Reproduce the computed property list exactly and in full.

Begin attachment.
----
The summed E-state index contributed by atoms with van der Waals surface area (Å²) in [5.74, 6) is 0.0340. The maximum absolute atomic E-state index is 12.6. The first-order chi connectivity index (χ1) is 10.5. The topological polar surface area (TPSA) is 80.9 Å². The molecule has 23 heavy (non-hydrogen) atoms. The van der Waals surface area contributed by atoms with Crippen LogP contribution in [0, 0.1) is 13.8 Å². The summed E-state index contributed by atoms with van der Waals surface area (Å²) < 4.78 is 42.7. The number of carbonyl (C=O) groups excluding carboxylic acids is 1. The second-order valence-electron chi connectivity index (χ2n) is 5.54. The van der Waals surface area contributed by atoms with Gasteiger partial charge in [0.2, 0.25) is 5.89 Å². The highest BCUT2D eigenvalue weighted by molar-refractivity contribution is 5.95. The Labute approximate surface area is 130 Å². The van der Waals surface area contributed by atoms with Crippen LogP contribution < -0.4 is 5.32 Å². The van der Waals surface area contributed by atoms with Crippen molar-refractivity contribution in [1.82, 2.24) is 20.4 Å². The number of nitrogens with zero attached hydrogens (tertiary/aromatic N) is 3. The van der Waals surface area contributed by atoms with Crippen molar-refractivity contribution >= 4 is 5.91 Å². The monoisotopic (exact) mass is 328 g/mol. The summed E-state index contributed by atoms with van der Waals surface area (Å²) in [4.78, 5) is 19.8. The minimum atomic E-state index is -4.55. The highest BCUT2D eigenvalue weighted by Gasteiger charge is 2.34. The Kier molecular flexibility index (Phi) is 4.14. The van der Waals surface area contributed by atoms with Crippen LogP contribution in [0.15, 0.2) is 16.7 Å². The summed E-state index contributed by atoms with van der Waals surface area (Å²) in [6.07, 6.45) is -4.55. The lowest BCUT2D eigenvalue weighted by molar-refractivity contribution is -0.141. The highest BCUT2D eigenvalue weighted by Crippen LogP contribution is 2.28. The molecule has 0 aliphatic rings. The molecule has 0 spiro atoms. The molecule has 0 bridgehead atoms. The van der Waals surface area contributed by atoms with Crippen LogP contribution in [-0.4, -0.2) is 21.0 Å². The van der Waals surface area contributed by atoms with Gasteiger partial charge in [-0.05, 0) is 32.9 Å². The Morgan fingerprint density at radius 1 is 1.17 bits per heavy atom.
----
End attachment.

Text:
The summed E-state index contributed by atoms with van der Waals surface area (Å²) in [5.74, 6) is 0.0340. The maximum absolute atomic E-state index is 12.6. The first-order chi connectivity index (χ1) is 10.5. The topological polar surface area (TPSA) is 80.9 Å². The molecule has 23 heavy (non-hydrogen) atoms. The van der Waals surface area contributed by atoms with Crippen LogP contribution in [0, 0.1) is 13.8 Å². The summed E-state index contributed by atoms with van der Waals surface area (Å²) < 4.78 is 42.7. The number of carbonyl (C=O) groups excluding carboxylic acids is 1. The second-order valence-electron chi connectivity index (χ2n) is 5.54. The van der Waals surface area contributed by atoms with Gasteiger partial charge in [0.2, 0.25) is 5.89 Å². The highest BCUT2D eigenvalue weighted by molar-refractivity contribution is 5.95. The Labute approximate surface area is 130 Å². The van der Waals surface area contributed by atoms with Crippen LogP contribution < -0.4 is 5.32 Å². The van der Waals surface area contributed by atoms with Crippen molar-refractivity contribution in [1.82, 2.24) is 20.4 Å². The number of nitrogens with zero attached hydrogens (tertiary/aromatic N) is 3. The van der Waals surface area contributed by atoms with Crippen molar-refractivity contribution >= 4 is 5.91 Å². The monoisotopic (exact) mass is 328 g/mol. The summed E-state index contributed by atoms with van der Waals surface area (Å²) in [4.78, 5) is 19.8. The minimum atomic E-state index is -4.55. The highest BCUT2D eigenvalue weighted by Gasteiger charge is 2.34. The Kier molecular flexibility index (Phi) is 4.14. The van der Waals surface area contributed by atoms with Crippen LogP contribution in [0.15, 0.2) is 16.7 Å². The summed E-state index contributed by atoms with van der Waals surface area (Å²) in [6.07, 6.45) is -4.55. The lowest BCUT2D eigenvalue weighted by molar-refractivity contribution is -0.141. The highest BCUT2D eigenvalue weighted by Crippen LogP contribution is 2.28. The molecule has 0 aliphatic rings. The molecule has 0 spiro atoms. The molecule has 0 bridgehead atoms. The van der Waals surface area contributed by atoms with Crippen LogP contribution in [-0.4, -0.2) is 21.0 Å². The van der Waals surface area contributed by atoms with Gasteiger partial charge in [-0.05, 0) is 32.9 Å². The Morgan fingerprint density at radius 1 is 1.17 bits per heavy atom.